Abe: Abraham Lincoln in His Times,” by David S. Reynolds

A Bancroft Prize-winning author considers the 16th president within the cultural context of his time.

This revealing narrative of how Russian disinformation altered the 2016 American presidential election also looks back at the seeds of Moscow’s modern manipulation, with a fake pro-Tsarist movement in the 1920s.

The bassist for the Go-Go’s — still the only, all-woman rock band to land a No. 1 album — dishes on the group’s drug-fueled rise to fame and multiple breakups.

A portrait of a first lady who has been as willing as her husband to break the mold — and the rules — written by a reporter for The Washington Post.

An unidentified writer intersperses her own story — including the loneliness and grief that inspired her comical Twitter account — with the tale of her fictional alter-ego, an opinionated 81-year-old literary icon.

This penetrating book defends the strength and beauty of Baldwin’s later intellectual projects, when he was criticized for sympathizing with the emerging Black power movement.

A veteran Hollywood writer revisits the making of Roman Polanski’s “Chinatown,” considering the movie’s legacy within the industry decline that followed.

What would motivate someone with zero experience in card playing to drop everything and become a gambling champ? A journalist and psychologist attempts to answer that question while describing her journey.

Breath,” by James Nestor

A journalist travels the world to understand how humans have become so bad at the most fundamental acts: inhaling and exhaling.

The Book of Eels,” by Patrik Svensson

This “strange and nerdy book,” according to its author, took his native Sweden by storm before delighting U.S. readers with its mix of memoir and natural history.

The Pulitzer Prize winner, a former Washington Post reporter, grippingly recounts the rise of the surveillance state and his often thwarted attempts to investigate it.

This National Book Award-winning biography, decades in the making, clears up factual disputes and re-creates fly-on-the-wall details that add invaluably to our understanding of the civil rights activist’s life.

The first full-length biography of Frank Kameny, the intellectual father of the gay liberation movement, also provides fascinating new details about the movement before 1969’s Stonewall riots.

The “Heat” author meticulously recounts his exploits in Lyon, France, where he moved with his wife and 3-year-old twins, to learn the secrets of French cooking.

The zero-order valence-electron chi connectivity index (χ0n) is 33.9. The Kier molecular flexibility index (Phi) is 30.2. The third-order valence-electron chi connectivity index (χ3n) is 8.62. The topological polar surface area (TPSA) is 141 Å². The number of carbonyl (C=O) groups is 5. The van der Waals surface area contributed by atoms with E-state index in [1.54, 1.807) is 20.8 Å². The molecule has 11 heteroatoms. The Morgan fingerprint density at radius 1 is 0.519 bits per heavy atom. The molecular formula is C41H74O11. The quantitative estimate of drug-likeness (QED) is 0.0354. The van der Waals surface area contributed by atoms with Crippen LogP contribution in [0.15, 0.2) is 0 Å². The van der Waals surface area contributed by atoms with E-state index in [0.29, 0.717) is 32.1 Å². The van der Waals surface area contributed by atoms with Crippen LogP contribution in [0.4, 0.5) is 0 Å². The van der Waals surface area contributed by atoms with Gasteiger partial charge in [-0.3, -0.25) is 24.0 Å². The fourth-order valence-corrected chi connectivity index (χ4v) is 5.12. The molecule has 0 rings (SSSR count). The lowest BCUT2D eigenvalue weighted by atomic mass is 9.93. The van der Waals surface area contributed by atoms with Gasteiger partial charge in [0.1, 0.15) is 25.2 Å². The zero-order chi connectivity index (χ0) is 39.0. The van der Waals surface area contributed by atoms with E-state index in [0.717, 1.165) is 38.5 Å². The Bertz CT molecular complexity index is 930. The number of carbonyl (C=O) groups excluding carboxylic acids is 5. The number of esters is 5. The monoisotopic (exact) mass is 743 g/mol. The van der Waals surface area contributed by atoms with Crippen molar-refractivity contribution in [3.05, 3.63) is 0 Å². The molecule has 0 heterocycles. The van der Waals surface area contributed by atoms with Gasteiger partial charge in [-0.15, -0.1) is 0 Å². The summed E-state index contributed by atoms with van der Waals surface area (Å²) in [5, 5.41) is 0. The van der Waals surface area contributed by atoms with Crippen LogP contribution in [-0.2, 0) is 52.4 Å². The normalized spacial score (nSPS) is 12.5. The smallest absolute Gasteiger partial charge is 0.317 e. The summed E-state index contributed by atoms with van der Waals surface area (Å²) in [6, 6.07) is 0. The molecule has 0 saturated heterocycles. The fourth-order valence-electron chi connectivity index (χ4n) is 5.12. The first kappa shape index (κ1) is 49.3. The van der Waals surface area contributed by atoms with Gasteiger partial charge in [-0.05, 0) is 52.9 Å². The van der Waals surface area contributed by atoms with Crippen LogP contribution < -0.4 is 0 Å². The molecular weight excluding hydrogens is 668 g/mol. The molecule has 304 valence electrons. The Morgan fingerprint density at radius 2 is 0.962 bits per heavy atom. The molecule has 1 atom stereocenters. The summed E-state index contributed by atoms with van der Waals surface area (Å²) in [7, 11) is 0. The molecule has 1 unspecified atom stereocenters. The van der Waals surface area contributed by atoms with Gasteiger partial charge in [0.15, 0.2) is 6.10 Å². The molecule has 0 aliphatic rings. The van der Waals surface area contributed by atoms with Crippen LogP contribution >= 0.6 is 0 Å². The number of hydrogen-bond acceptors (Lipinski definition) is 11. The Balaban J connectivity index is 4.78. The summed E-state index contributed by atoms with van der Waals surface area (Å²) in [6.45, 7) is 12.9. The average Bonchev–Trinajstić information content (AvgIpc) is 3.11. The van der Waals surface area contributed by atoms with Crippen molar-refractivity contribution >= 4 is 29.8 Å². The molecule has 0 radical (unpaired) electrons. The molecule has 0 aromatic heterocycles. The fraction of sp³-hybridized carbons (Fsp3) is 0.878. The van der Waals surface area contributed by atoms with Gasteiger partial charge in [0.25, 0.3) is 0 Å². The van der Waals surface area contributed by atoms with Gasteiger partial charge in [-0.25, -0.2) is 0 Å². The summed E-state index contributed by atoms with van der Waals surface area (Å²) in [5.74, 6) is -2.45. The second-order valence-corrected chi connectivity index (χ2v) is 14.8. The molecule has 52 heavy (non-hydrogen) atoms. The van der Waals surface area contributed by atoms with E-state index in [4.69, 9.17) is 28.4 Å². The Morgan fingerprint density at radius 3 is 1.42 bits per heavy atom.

Illustrated with photographs that document a 60-year career, Parton goes behind the scenes of some of her most popular songs, including “Jolene,” “9 to 5” and “I Will Always Love You.”

A National Book Award finalist who pulled back the curtain on life in North Korea turns her attention to a Tibetan province that is the “undisputed world capital of self-immolations.”

A finalist for a Kirkus Prize, Dolin’s book provides a captivating and heart-wrenching account of some of the worst natural disasters in U.S. history.

A perceptive, illuminating look at Galileo’s discoveries and the anti-science naysayers who tried to take him down.

The Washington Post media columnist exposes the repercussions of the erosion of local news, from polarized communities to a lack of government oversight.

A loving and instructive biography of the late civil rights icon whose unshakable faith that seeking justice by noble means would ultimately lead to redemption.

In a series of essays that interrogate the notion of mainstream feminism,’ Kendall explores the stubborn issues that plague women of color.

A professor of history makes a connection between the Confederacy and modern-day conservatives, arguing that democracy has always thrived on inequality.

Humankind: A Hopeful History,” by Rutger Bregman

A Dutch historian aims to prove that human beings are, by their nature, good. Skeptics be warned, he comes with thousands of years of evidence.

Gretton weaves personal anecdotes into a sweeping history of the bureaucrats who have murdered countless people while keeping a safe distance from the carnage.

A magisterial account of the money and violence behind the world’s most powerful dictatorships.

The authors’ portrait of Baker, who served as secretary of state when the Berlin Wall fell, is, among other things, a description of how Washington used to work.